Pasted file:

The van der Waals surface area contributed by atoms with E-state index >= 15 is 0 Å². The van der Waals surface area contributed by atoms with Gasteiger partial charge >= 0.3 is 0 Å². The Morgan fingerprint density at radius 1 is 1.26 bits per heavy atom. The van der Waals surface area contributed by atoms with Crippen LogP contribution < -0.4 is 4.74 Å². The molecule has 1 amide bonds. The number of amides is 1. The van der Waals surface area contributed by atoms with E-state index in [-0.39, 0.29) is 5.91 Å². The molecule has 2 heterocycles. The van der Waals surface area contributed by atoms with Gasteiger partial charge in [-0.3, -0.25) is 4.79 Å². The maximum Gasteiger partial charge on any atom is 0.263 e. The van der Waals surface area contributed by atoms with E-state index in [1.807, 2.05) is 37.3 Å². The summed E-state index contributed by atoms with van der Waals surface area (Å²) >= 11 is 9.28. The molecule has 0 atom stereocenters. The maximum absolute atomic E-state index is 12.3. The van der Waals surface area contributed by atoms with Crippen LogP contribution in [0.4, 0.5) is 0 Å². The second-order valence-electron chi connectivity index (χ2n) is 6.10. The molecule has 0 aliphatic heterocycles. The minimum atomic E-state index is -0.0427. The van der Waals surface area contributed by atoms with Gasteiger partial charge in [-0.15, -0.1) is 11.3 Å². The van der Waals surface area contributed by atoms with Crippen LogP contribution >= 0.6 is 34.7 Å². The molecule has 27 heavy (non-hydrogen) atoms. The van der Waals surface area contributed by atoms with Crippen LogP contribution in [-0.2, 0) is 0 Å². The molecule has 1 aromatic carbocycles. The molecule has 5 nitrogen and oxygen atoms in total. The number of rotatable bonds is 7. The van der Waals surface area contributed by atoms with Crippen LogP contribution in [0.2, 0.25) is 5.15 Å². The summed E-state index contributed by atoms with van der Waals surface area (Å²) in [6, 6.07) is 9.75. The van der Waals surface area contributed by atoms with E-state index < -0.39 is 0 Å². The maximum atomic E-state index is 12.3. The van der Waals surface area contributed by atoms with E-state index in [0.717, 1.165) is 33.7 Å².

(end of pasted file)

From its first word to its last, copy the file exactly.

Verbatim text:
The van der Waals surface area contributed by atoms with E-state index >= 15 is 0 Å². The van der Waals surface area contributed by atoms with Gasteiger partial charge >= 0.3 is 0 Å². The Morgan fingerprint density at radius 1 is 1.26 bits per heavy atom. The van der Waals surface area contributed by atoms with Crippen LogP contribution < -0.4 is 4.74 Å². The molecule has 1 amide bonds. The number of amides is 1. The van der Waals surface area contributed by atoms with E-state index in [-0.39, 0.29) is 5.91 Å². The molecule has 2 heterocycles. The van der Waals surface area contributed by atoms with Gasteiger partial charge in [-0.3, -0.25) is 4.79 Å². The maximum Gasteiger partial charge on any atom is 0.263 e. The van der Waals surface area contributed by atoms with E-state index in [1.807, 2.05) is 37.3 Å². The summed E-state index contributed by atoms with van der Waals surface area (Å²) >= 11 is 9.28. The molecule has 0 atom stereocenters. The maximum absolute atomic E-state index is 12.3. The van der Waals surface area contributed by atoms with Crippen LogP contribution in [0.4, 0.5) is 0 Å². The second-order valence-electron chi connectivity index (χ2n) is 6.10. The molecule has 0 aliphatic heterocycles. The minimum atomic E-state index is -0.0427. The van der Waals surface area contributed by atoms with Gasteiger partial charge in [-0.15, -0.1) is 11.3 Å². The van der Waals surface area contributed by atoms with Crippen LogP contribution >= 0.6 is 34.7 Å². The molecule has 27 heavy (non-hydrogen) atoms. The van der Waals surface area contributed by atoms with Crippen LogP contribution in [-0.2, 0) is 0 Å². The molecule has 1 aromatic carbocycles. The molecule has 5 nitrogen and oxygen atoms in total. The number of rotatable bonds is 7. The van der Waals surface area contributed by atoms with Crippen LogP contribution in [0.2, 0.25) is 5.15 Å². The summed E-state index contributed by atoms with van der Waals surface area (Å²) in [6, 6.07) is 9.75. The van der Waals surface area contributed by atoms with E-state index < -0.39 is 0 Å². The maximum atomic E-state index is 12.3. The van der Waals surface area contributed by atoms with E-state index in [0.717, 1.165) is 33.7 Å².